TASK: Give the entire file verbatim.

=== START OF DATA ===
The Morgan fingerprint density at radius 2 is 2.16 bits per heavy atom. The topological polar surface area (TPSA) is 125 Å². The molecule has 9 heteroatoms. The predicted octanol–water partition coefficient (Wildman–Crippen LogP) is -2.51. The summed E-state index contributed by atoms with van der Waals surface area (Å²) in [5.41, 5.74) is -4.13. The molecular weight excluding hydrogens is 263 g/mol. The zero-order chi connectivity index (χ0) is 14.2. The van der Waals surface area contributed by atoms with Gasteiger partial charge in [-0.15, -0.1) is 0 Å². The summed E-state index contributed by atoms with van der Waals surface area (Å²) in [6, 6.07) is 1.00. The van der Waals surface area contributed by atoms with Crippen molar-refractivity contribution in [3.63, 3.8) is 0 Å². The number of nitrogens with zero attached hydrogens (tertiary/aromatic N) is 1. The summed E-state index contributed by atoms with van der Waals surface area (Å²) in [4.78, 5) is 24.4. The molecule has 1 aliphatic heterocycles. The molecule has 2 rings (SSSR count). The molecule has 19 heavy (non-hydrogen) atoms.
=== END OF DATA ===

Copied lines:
The Morgan fingerprint density at radius 2 is 2.16 bits per heavy atom. The topological polar surface area (TPSA) is 125 Å². The molecule has 9 heteroatoms. The predicted octanol–water partition coefficient (Wildman–Crippen LogP) is -2.51. The summed E-state index contributed by atoms with van der Waals surface area (Å²) in [5.41, 5.74) is -4.13. The molecular weight excluding hydrogens is 263 g/mol. The zero-order chi connectivity index (χ0) is 14.2. The van der Waals surface area contributed by atoms with Gasteiger partial charge in [-0.15, -0.1) is 0 Å². The summed E-state index contributed by atoms with van der Waals surface area (Å²) in [6, 6.07) is 1.00. The van der Waals surface area contributed by atoms with Crippen molar-refractivity contribution in [3.63, 3.8) is 0 Å². The number of nitrogens with zero attached hydrogens (tertiary/aromatic N) is 1. The summed E-state index contributed by atoms with van der Waals surface area (Å²) in [4.78, 5) is 24.4. The molecule has 1 aliphatic heterocycles. The molecule has 2 rings (SSSR count). The molecule has 19 heavy (non-hydrogen) atoms.